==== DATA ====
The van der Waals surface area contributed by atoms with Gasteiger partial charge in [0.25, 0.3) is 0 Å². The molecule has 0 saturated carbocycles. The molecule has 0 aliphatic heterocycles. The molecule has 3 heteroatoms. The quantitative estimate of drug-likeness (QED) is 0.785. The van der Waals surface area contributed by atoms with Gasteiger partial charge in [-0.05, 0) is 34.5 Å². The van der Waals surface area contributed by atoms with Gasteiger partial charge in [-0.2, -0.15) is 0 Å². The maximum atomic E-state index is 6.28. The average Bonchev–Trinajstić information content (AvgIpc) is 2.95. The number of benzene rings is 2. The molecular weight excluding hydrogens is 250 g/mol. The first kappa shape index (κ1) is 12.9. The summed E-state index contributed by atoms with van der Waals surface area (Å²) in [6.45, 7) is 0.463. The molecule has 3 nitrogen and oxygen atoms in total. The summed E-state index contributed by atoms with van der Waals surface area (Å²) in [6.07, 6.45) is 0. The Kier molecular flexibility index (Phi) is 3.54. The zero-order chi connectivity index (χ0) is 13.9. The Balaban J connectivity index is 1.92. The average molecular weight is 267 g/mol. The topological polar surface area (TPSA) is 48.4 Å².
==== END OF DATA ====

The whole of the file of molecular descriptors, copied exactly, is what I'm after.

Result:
The van der Waals surface area contributed by atoms with Gasteiger partial charge in [0.25, 0.3) is 0 Å². The molecule has 0 saturated carbocycles. The molecule has 0 aliphatic heterocycles. The molecule has 3 heteroatoms. The quantitative estimate of drug-likeness (QED) is 0.785. The van der Waals surface area contributed by atoms with Gasteiger partial charge in [-0.05, 0) is 34.5 Å². The van der Waals surface area contributed by atoms with Gasteiger partial charge in [-0.2, -0.15) is 0 Å². The maximum atomic E-state index is 6.28. The average Bonchev–Trinajstić information content (AvgIpc) is 2.95. The number of benzene rings is 2. The molecular weight excluding hydrogens is 250 g/mol. The first kappa shape index (κ1) is 12.9. The summed E-state index contributed by atoms with van der Waals surface area (Å²) in [6.45, 7) is 0.463. The molecule has 3 nitrogen and oxygen atoms in total. The summed E-state index contributed by atoms with van der Waals surface area (Å²) in [6.07, 6.45) is 0. The Kier molecular flexibility index (Phi) is 3.54. The zero-order chi connectivity index (χ0) is 13.9. The Balaban J connectivity index is 1.92. The average molecular weight is 267 g/mol. The topological polar surface area (TPSA) is 48.4 Å².